(Changes dateline, recasts with new Malaysia claim)
THE HAGUE/KUALA LUMPUR, May 23 (Reuters) - The U.N.’s top court ruled on Friday that Singapore owns a rocky outcrop that lies on a strategic shipping lane in a verdict that delivered a lesser prize to fellow claimant Malaysia.
Malaysia promptly claimed ownership of another islet -- South Ledge, which the court left open depending on the territorial water it lies in -- possibly prolonging a nearly three decade-old border row between the two adjacent states.
Malaysia suffered a setback after the court awarded to its neighbour the islet of Pedra Branca, the more strategic and crucial outcrop in the cluster that lies where the Singapore Strait meets the South China Sea.
“The court concludes ... that by 1980 sovereignty over Pedra Banca/Pulau Batu Puteh had passed to Singapore,” Judge Awn Shawkat Al-Khasawneh said in his ruling, which is final with no appeals allowed.
The Hague-based International Court of Justice (ICJ) also ruled that Malaysia has sovereignty of a nearby islet known as Middle Rocks.
“Since South Ledge is within the territorial waters of Middle Rocks, Malaysia appears to be the sovereign holder,” Malaysian Foreign Minister Rais Yatim said in a statement.
“South Ledge is meanwhile now in Malaysian territorial waters,” he said in reference to the issue of where the maritime border lies, shifting from an earlier position that the two countries would jointly study the judgment and come up with a solution regarding South Ledge.
Singapore’s foreign ministry said it was not immediately aware of the Malaysian claim.
Singapore earlier said it was pleased with the judgment giving it sovereignty over Pedra Branca, the “key feature” of the dispute, and a minister said he did not expect any problems between the two countries.
“Malaysia and Singapore have shown through this process a good example to the rest of the region how such disputes can be resolved in a peaceful and amicable method,” Singapore’s Deputy Prime Minister S. Jayakumar told reporters.
The verdict does not totally resolve the dispute between the two countries because it only determines the ownership of the islets and not where the maritime boundary lies.
The outcrop is located on the edge of Singapore Strait, which together with the adjacent Malacca Strait, carries 40 percent of the world’s trade. More than 60,000 ships a year traverse the waterways, carrying the bulk of oil imports for Japan and China.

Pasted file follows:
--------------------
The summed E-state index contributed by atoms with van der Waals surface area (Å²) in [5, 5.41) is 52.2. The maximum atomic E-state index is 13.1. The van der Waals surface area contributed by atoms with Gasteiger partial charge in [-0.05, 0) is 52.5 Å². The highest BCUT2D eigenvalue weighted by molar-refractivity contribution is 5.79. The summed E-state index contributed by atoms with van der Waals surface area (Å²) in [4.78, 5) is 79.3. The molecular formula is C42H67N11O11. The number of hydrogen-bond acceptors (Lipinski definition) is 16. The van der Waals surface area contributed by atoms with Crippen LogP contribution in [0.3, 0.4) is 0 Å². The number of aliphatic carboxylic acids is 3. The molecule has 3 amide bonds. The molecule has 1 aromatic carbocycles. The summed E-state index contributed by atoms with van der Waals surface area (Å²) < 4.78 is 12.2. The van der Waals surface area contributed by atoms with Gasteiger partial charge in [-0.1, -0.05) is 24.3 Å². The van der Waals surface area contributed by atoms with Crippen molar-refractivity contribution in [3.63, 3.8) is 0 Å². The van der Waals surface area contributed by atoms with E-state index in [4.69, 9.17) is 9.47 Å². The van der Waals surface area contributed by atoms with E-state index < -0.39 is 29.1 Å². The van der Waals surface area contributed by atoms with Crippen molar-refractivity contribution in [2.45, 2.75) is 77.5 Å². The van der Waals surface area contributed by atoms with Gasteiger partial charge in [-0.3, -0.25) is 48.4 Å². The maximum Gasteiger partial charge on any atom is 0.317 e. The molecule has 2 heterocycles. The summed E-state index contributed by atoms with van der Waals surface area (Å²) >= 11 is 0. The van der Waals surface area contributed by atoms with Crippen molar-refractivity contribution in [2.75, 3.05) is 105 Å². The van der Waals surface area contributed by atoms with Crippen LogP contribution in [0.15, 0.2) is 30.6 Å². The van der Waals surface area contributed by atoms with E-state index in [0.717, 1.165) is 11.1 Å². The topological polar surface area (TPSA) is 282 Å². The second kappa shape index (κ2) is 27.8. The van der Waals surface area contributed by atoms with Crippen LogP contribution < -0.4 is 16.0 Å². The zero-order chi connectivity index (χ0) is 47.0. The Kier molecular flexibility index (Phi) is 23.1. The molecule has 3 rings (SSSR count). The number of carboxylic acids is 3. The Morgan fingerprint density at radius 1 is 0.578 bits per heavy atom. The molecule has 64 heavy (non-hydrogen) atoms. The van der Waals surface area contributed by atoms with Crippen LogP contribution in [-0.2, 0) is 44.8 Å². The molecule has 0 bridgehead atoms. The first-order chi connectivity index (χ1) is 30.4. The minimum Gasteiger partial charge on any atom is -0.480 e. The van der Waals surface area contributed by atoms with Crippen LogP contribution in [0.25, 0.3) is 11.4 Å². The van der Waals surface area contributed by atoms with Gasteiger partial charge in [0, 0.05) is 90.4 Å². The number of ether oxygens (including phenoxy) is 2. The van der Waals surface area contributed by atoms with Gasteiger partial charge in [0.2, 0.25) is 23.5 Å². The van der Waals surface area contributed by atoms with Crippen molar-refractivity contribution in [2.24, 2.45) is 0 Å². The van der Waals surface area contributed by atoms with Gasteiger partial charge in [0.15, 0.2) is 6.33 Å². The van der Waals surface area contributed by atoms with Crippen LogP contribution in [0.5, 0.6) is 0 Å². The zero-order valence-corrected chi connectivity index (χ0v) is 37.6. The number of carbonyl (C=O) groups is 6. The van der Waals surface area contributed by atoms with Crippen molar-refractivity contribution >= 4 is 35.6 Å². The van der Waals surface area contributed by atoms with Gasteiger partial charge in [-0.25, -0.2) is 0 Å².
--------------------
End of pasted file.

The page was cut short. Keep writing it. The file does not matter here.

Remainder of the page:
Also called Pulau Batu Puteh by Malaysia, the outcrop is no larger than half a football field but houses a lighthouse run by Singapore, home of the world’s busiest container port.
Singapore says the city-state has a territorial sea limit that extends up to a maximum of 12 nautical miles (22.2 kilometres).
“With this decision by the ICJ, Malaysia can from now enforce any of its sovereign rights towards Middle Rocks, including occupying the island, allowing fishing, research, weather forecasting and other activities,” Malaysia’s Foreign Minister Rais said earlier. “It is a win-win situation.”
But in a further sign that the verdict has already struck a raw nerve, Malaysia’s deputy premier Najib Razak sounded a word of caution. “The ruling does not mean Singapore can take unilateral action such as land reclamation,” he told local media.
Malaysia and Singapore have a history of squabbling over issues ranging from water supplies to land reclamation and transport links since Singapore gained sovereignty from Malaysia in 1965.
The verdict could have political implications in Malaysia, where the opposition is pushing to seize power from the ruling coalition, which suffered a dismal show at the March general elections.
“It might potentially upset some of the groups that are very nationalistic in nature for whom this decision represents Malaysia’s honour being slightly stripped away to Singapore,” said Malaysian political analyst Tricia Yeoh.
The government had earlier warned Malaysians against holding anti-Singapore protests in the event it lost the case. (Additional reporting by Liau Y-Sing in Kuala Lumpur, Melanie Lee in Singapore; Editing by Ramthan Hussain and Bil Tarrant)
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